Understanding asMSX Volume 2: lex.l

Published 08-19-2016 23:27:42

Welcome back to the mystery machine!

Today, the spooky lex.l. As we saw in the previous post this file is full with constants, but to be more precise this is the file where you tell how to treat every string found. In fact, constants are not defined in this file but in dura.y,

For example:

  • “ld              return MNEMO_LD”: Whenever you find a string that’s which characters ld, treat is as a token with value  MNEMO_LD (Mnemotechnic for Load instruction).
  • “0x[0-9a-f]+ yylval.val=(int)strtol(yytext,NULL,16);return NUMERO;”: Whenever you find 0x followed by 1 or more characters from the set {0-9a-f} (hence, hex), transform them to a long int (as strol can treat hex values directly) and then to an int and set it to the yylvval, which is the flex’s return value, and return that this token is a number.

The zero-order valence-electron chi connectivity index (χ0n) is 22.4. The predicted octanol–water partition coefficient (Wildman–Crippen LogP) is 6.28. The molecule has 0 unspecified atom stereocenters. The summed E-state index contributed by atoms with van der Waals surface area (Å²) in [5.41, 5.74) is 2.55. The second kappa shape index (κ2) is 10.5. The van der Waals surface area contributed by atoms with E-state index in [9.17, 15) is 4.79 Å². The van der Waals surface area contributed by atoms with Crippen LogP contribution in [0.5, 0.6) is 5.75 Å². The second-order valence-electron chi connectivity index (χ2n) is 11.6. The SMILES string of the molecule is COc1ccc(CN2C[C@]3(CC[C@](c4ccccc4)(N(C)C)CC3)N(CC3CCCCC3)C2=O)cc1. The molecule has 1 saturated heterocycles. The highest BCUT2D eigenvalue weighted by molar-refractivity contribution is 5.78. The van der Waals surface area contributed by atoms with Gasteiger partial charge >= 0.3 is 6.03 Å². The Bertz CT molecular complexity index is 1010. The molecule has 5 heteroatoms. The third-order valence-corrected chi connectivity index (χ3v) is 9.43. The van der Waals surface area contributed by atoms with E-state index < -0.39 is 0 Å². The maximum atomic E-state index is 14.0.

So as you have seen, at least in this case, Flex is the one that is in charge of understanding the meaning of each token as defined in this file.

Except for a some lines found in the last part of the document that I haven’t understood yet, the rest of the document follows more or less one of the two previous examples.

Finally I believe that I have found an issue on the tokenizer. If we take a close look to the following line we will notice something that could be wrong:

.?db/[ \t]+ return PSEUDO_DB;

If we take a look to flex’s manual, we can see the following phrase:

A ‘.’ inside ‘[]’’s just means a literal‘.’ (period), and NOT “any character except newline”.

In this case .?db will match with adb, xdb, zdb, 3db and so on as it means “match any character except newline”, it doesn’t mean that it will have optionally a dot. If this is true, a way to fix this is to just set [.]?db/[ \t]+, but I have to test it yet.

Moreover there are some regex (regex stand for regular expression) that could be simplified. E.g.:

[a-z_]+[a-z0-9_]* yylval.tex=yytext;return IDENTIFICADOR;

Is equal to:

[a-z_][a-z0-9_]* yylval.tex=yytext;return IDENTIFICADOR;

In this regex we are forcing that a label must start with a letter or an underscore, but after that we can also use numbers, therefore we do not need to have the + (one or more elements) in that expression, as the second and following elements will be also covered by the more general [a-z0-9_]*.

Step by step everything of this great work is becoming clearer!

See you next time!

 

P.S.: One mystery of the file: \042 or \42 refers to the charater .